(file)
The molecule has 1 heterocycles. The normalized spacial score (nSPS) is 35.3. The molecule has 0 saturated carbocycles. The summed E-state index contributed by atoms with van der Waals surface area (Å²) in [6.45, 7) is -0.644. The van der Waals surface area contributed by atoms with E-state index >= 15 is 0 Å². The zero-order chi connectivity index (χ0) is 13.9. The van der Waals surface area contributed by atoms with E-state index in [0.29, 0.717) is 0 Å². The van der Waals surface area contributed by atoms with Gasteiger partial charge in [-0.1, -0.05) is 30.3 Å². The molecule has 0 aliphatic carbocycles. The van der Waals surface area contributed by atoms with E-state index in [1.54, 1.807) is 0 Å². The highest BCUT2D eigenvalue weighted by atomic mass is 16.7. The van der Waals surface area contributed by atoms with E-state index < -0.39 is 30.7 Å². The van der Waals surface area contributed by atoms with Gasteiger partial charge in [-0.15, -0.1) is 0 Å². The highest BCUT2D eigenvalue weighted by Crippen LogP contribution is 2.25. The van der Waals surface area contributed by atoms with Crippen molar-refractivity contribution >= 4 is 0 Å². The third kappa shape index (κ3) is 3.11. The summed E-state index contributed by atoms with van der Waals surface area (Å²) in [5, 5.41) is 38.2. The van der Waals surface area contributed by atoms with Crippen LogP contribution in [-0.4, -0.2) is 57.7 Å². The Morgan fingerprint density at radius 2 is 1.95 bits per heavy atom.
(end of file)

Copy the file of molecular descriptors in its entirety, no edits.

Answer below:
The molecule has 1 heterocycles. The normalized spacial score (nSPS) is 35.3. The molecule has 0 saturated carbocycles. The summed E-state index contributed by atoms with van der Waals surface area (Å²) in [6.45, 7) is -0.644. The van der Waals surface area contributed by atoms with E-state index >= 15 is 0 Å². The zero-order chi connectivity index (χ0) is 13.9. The van der Waals surface area contributed by atoms with E-state index in [0.29, 0.717) is 0 Å². The van der Waals surface area contributed by atoms with Gasteiger partial charge in [-0.1, -0.05) is 30.3 Å². The molecule has 0 aliphatic carbocycles. The van der Waals surface area contributed by atoms with E-state index in [1.54, 1.807) is 0 Å². The highest BCUT2D eigenvalue weighted by atomic mass is 16.7. The van der Waals surface area contributed by atoms with E-state index < -0.39 is 30.7 Å². The van der Waals surface area contributed by atoms with Gasteiger partial charge in [-0.15, -0.1) is 0 Å². The highest BCUT2D eigenvalue weighted by Crippen LogP contribution is 2.25. The van der Waals surface area contributed by atoms with Crippen molar-refractivity contribution >= 4 is 0 Å². The third kappa shape index (κ3) is 3.11. The summed E-state index contributed by atoms with van der Waals surface area (Å²) in [5, 5.41) is 38.2. The van der Waals surface area contributed by atoms with Crippen LogP contribution in [-0.4, -0.2) is 57.7 Å². The Morgan fingerprint density at radius 2 is 1.95 bits per heavy atom.